This is one of a series of articles by Huddy HealthCare Solution’s experts on ED analytics, planning and design.   Each article offers insights to you as an ED physician leader on how to position your emergency department for architectural design success.

Future ED Volumes

One of our previous articles covered five key issues that you need to consider when projecting your future ED volumes and when planning for a new facility it certainly is important to understand where future ED volumes may be going – but should it be of greater concern where future ED admission rates may be goingl? Potentially, yes – that may have a bigger impact on boarding issues in the ED. Frequently, one of the first steps in a renovation or expansion ED project is to determine what the future ED volumes may be and then design appropriate processes and facilities that will be able to support to those volume targets. However, often overlooked is the changing acuity levels and potentially increased percent of ED admissions which may, even more so than increasing volumes, impact ED boarding and capacity. Now more than ever it is vitally important to understand potential changes that may occur with the admitted population in addition to projecting future volumes.   There are a few key reasons for this, outlined below and on the following pages.

Aging Population

One of the key issues discussed when projecting overall future ED visits was to not only understand trends in total population but also the trends for the senior (65+ years old) population and especially the 75+ population.   As mentioned in the prior article, the 75+ population visits the Emergency Department about 1.5 times more frequently than the under 75 population (ED Use Rate of 644 for 75+ compared to 421 for under 75+ population)1. Between 2018 and 2023 the total population of the United States is projected to grow about 3.5% from 326.5 million up to almost 338 million people2.   However, the strongest growth is projected to be in the senior population with both the 65-74 age group and the 75+ segment are projected to see double digit growth over the next 5 years (chart below shows entire US projected population by age between 2018-2023).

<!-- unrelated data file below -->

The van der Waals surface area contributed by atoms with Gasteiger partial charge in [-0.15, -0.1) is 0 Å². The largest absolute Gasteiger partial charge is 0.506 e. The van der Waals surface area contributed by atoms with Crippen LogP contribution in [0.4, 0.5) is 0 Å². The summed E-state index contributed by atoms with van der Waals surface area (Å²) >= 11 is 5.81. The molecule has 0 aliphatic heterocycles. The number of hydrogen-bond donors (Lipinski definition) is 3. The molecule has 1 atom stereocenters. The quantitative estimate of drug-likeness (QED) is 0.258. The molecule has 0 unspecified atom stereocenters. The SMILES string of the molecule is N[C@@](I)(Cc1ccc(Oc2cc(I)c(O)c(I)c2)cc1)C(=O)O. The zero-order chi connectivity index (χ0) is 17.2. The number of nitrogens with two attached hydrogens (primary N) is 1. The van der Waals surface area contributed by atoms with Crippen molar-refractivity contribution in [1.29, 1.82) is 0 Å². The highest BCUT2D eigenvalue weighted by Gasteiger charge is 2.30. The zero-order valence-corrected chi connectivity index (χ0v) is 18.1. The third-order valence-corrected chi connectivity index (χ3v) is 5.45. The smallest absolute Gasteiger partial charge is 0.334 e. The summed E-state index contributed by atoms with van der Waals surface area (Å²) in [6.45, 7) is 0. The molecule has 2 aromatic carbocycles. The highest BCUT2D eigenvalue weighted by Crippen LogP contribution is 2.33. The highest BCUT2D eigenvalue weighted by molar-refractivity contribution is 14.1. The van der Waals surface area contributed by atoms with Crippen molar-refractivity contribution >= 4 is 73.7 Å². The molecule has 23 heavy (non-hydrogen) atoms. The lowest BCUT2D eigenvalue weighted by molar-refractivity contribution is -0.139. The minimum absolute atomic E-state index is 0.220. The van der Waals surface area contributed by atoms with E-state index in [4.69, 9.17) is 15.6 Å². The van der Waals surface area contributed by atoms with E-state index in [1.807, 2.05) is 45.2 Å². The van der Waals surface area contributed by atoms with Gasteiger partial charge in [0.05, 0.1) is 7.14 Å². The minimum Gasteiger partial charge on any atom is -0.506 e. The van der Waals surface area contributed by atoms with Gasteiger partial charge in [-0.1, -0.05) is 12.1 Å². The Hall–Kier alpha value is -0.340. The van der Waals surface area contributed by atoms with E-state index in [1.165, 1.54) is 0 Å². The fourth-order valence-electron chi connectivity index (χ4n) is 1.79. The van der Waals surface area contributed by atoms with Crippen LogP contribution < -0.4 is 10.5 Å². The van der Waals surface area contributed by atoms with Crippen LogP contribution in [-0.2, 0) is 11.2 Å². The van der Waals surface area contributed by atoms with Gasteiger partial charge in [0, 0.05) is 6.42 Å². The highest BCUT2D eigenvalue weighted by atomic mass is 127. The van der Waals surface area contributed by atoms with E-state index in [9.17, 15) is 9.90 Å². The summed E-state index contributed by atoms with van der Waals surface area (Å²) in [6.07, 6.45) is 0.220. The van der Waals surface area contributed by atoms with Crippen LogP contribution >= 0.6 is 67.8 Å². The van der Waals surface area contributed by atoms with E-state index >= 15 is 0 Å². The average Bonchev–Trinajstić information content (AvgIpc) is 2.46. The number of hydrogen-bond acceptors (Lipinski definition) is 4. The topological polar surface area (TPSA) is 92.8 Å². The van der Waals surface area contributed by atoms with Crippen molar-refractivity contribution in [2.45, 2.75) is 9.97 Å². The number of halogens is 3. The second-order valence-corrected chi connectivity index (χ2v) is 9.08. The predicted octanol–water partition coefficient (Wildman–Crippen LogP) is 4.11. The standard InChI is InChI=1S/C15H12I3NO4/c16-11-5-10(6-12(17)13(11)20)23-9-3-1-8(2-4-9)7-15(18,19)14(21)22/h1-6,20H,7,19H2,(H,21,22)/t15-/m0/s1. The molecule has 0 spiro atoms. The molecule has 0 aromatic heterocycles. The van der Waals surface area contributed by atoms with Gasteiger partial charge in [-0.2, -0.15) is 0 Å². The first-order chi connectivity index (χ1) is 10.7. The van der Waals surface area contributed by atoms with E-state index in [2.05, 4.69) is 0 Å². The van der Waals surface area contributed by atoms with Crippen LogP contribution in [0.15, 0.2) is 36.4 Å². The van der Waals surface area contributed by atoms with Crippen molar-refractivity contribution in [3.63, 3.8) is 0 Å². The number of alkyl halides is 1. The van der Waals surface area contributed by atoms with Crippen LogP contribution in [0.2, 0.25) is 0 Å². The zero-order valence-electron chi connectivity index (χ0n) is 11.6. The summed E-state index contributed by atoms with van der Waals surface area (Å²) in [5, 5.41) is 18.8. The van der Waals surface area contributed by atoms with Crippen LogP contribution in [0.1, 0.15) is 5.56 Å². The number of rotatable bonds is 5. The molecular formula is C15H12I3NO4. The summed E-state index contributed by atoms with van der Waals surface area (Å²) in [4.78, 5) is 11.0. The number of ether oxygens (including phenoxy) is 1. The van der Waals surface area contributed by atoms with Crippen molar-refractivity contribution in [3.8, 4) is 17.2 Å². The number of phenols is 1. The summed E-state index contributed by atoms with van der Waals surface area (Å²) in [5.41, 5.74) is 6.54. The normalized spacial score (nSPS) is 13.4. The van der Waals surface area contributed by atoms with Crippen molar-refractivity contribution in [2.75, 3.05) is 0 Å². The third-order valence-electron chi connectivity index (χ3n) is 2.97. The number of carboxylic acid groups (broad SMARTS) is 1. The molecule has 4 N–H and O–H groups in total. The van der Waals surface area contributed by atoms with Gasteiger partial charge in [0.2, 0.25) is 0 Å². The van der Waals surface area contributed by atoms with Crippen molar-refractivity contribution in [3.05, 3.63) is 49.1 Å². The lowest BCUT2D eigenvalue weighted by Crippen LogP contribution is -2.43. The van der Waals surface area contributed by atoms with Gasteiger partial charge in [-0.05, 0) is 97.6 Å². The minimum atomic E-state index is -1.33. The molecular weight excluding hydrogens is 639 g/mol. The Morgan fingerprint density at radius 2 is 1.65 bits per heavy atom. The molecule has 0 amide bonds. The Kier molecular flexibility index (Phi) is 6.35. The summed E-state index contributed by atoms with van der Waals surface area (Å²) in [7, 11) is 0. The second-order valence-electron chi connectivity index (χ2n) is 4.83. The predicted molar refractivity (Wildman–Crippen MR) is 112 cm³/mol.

Along with the changes in growth and utilization there are tremendous differences in the admission rate. The charts below are an actual example and we have seen this with all our clients – the admit rate for all patients will typically range between 16%-24% with the 65+ admission rate ranging from 40%-50+%.



More Admissions with Increased Volumes or Increased Admissions

The issue with increased admissions is obviously the impact it has on crowding in the ED. The ACEP Task Force on Boarding covered several potential solutions for ED overcrowding but clearly identified the holding (or boarding) of ED admits as the primary cause of ED overcrowding3. So, the question becomes what will cause future ED admits to increase more – an increase in volumes only or an increase in ED admit rates? Let’s look at a 50,000 ED visit ED with a current 16% admit rate. What would have a bigger impact on the number of ED admissions – a increase of 10,000 ED visits with no change in Admit Rate or having the ED Admit Rate jump to 20% with no change in volumes? With the Admit Rate holding steady but an increase in volumes to 60,000 you would end up with 9,600 ED admits. Yet if volumes stayed at 50,000 but the Admit Rate jumped to 20% you would have 10,000 total ED admits (see table below).


Obviously, you typically will see changes in both but all to often we experience a focus purely on what the total overall ED volumes may be with little regard given to changes in ED admission rates.

Impact on Capacity

Although overall volumes will have an impact on capacity in the Emergency Department it is just as important to understand how acuities and admission rates will impact capacity, particularly if you already have a boarding issue in your current department due to lack of inpatient beds or inefficient processes. Volumes will not be the sole driver for increases in ED admissions.

More Information

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